Interview with Grandpa Bob

My Grandpa Bob arrived yesterday to visit us for a few days. He’s a sprightly 90 years young — born in Elizabeth, NJ on January 29, 1923. I called him this year to wish him a happy 90th birthday on the day I got home from the hospital with Vivian, who was born just two days before he turned the big 9-0 and rolled into a new decade of life. I remember exactly where I was sitting in my house when I called him with my new baby in my arms. It was a doubly profound moment. Not every one is fortunate enough to live into their 90’s and beyond, or see great-grandchildren, but these are only a few things that make Grandpa Bob so special.


Taken today, November 13, 2013

In the past, I have wanted to write about him, but I’ve been overwhelmed by where to start? I’ve known him my whole life and he’s been there for me through birthday’s, holidays, graduations, visits, Disney World, camping trips, weddings, baptisms, and other special occasions. His involvement is my life is important to me, but it only accounts for a small bit of the overall schema of his life, including the 57 years I didn’t know him before I was born. I’ve come to realize I will never ever be able to archive his entire life into one blog post, but his life is too important not to share even if only tidbits of our time together during this particular visit. Today I’m  letting some of our conversations roll onto the page as I “interview” him.

With my kids.

With my kids.

We started talking  late last night about his service in World War II from 1942-1945. He easily recalled that he served three years and twenty-one days in what was then The Army of the United States. His service to our country always seems most important this time of year since Veteran’s Day was just two days ago. In addition, World War II Vets are harder and harder to come by. Talking to him and writing about his life feels like a proper way to honor him. I’ll never understand the war stories he lived, and thank God for that, but it is men like him who made ultimate sacrifices for the present day privileges he fought for. I learned new facts about his service that I’ve never asked him about. For example, he enlisted in New Jersey and was first sent to Georgia and assigned to the 536th AAAW anti-aircraft battalion before serving in North Africa, the Island of Gozo, the Island of Malta before the invasion of Sicily, and then finally Anzio Beach in Italy from the end of January 1944 until the war ended in 1945. He spent his 21st birthday on the 29th of January in 1944 in Anzio Beach – there were 53 air raids that day, he recalls.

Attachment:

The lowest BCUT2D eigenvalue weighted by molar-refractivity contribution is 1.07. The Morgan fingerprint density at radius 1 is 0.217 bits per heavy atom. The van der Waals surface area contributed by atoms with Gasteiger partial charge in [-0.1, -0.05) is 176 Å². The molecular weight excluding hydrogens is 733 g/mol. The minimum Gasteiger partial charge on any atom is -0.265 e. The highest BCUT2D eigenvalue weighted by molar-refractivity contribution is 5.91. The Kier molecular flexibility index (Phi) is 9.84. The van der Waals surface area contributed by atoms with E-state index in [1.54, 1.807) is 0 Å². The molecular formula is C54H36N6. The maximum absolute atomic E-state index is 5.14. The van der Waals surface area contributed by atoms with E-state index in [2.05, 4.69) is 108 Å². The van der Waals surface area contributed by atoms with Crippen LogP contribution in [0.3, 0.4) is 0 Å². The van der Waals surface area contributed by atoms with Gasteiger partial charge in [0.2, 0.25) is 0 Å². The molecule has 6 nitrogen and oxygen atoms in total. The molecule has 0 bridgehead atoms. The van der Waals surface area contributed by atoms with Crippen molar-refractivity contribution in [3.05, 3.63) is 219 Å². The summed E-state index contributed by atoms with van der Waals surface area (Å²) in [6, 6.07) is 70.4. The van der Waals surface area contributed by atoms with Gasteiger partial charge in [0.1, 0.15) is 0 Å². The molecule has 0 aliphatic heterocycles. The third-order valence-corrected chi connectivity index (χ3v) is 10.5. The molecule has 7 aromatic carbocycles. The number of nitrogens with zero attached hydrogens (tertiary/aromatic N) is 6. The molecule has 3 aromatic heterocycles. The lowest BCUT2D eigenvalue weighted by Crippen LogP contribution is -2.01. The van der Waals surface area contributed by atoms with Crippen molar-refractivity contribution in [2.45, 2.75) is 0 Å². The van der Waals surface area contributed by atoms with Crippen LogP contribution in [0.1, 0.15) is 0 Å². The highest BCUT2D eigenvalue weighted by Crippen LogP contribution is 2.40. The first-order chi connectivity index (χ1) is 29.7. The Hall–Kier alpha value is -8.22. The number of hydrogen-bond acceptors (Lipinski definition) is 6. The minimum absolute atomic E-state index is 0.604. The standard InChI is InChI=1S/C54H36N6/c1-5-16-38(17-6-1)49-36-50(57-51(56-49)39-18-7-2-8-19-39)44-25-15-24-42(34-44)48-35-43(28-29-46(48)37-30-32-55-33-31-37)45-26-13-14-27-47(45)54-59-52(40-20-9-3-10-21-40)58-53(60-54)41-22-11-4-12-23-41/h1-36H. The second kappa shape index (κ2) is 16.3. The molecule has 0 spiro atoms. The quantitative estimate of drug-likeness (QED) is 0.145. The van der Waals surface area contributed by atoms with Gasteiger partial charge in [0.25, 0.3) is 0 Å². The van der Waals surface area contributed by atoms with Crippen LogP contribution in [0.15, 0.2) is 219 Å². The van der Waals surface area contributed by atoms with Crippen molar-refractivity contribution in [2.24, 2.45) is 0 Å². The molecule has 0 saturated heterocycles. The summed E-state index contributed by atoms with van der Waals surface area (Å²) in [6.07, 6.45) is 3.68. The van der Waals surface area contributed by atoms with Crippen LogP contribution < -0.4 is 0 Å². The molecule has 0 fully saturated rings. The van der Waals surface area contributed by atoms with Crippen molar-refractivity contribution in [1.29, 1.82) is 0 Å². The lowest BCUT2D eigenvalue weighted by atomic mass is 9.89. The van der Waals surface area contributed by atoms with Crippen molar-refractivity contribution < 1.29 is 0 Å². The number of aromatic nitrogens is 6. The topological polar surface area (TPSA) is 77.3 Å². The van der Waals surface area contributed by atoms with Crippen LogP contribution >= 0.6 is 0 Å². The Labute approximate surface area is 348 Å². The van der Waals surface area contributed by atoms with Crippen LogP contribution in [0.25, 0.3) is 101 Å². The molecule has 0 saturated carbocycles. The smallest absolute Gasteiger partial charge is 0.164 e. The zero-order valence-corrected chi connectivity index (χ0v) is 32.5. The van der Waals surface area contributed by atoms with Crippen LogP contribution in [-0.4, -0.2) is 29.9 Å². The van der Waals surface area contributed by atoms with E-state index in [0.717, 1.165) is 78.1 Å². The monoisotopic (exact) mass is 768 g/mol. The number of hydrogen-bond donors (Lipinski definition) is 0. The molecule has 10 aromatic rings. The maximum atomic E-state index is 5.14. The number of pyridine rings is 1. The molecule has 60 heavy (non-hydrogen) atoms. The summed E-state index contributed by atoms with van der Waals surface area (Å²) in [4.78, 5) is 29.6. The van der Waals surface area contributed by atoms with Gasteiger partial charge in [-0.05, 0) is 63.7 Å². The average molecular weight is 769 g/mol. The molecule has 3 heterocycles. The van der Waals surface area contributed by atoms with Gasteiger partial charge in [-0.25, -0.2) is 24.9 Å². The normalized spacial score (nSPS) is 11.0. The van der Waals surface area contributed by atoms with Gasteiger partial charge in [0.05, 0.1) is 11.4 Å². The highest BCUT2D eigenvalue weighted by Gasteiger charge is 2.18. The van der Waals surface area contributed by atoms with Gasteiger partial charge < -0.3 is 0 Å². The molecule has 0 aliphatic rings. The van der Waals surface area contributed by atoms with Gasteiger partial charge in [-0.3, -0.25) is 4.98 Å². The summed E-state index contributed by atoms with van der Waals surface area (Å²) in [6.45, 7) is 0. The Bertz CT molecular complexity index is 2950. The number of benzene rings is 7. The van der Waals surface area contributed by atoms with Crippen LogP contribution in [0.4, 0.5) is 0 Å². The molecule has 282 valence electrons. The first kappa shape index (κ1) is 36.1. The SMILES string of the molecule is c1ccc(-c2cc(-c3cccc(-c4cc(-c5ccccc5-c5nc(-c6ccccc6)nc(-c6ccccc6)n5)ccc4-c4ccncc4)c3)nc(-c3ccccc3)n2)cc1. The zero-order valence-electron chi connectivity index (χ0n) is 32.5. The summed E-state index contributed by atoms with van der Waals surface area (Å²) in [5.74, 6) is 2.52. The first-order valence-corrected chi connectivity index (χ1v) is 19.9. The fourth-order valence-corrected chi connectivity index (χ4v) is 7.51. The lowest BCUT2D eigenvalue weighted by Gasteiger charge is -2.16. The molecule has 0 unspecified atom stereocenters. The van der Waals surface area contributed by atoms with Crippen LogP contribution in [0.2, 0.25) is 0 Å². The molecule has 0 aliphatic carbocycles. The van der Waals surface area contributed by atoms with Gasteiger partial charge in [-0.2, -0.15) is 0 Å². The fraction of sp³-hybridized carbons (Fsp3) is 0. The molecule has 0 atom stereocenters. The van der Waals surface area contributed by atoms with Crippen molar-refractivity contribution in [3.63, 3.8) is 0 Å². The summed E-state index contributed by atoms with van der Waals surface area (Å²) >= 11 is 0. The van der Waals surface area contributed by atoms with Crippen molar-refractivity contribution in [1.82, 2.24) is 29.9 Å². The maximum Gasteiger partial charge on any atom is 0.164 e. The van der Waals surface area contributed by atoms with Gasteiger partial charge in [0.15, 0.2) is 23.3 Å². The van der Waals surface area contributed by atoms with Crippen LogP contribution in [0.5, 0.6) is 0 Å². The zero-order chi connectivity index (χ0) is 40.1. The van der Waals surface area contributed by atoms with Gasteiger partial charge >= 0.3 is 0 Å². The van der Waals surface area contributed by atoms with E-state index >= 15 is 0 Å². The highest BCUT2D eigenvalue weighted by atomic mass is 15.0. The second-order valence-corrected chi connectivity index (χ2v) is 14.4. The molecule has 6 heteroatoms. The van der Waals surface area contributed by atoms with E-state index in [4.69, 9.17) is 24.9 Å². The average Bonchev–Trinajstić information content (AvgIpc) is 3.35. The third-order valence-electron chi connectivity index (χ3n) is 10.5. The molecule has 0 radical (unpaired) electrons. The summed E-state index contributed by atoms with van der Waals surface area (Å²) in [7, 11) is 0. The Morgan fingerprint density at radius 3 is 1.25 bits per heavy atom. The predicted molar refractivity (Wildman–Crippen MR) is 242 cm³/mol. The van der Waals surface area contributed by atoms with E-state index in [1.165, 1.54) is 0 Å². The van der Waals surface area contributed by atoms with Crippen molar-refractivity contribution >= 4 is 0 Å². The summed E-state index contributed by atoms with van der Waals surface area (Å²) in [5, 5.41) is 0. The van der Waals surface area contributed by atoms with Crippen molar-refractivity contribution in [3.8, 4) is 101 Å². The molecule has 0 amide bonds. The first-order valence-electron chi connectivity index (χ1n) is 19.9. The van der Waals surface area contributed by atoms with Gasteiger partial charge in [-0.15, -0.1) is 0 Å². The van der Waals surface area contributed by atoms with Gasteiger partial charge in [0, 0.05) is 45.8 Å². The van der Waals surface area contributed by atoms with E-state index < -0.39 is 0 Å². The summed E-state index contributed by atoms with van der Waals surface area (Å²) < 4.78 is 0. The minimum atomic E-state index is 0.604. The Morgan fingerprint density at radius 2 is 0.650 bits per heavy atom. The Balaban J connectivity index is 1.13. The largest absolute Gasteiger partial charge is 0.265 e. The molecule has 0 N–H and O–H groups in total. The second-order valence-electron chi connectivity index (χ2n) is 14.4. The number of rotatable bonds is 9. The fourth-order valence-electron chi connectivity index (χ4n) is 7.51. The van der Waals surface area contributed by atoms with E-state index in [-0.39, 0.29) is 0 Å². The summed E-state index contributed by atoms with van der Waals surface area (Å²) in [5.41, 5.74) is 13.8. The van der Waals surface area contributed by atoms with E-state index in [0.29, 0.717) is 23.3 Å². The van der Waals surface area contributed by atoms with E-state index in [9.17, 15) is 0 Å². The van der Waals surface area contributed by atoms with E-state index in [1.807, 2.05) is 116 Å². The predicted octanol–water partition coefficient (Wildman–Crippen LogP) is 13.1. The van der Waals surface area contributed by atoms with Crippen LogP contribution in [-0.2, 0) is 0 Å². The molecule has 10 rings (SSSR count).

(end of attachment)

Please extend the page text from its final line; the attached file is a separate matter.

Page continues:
His service ended in November 1945 when he was discharged the day after Thanksgiving that year. I asked him in a brief lapse in our conversation, “Do you remember all of those three years clearly or only parts?” He laughed and said, “Yeah, I remember them clearly, why wouldn’t I?” with a chuckle. I smiled and said, “I don’t know, I’m not 90 so I have no idea how the mind works at your age.” We paused and smiled together before he continued. He is definitely one of the admirable ones with a keen mind for dates, numbers, and details. His long-term memory is truly fascinating.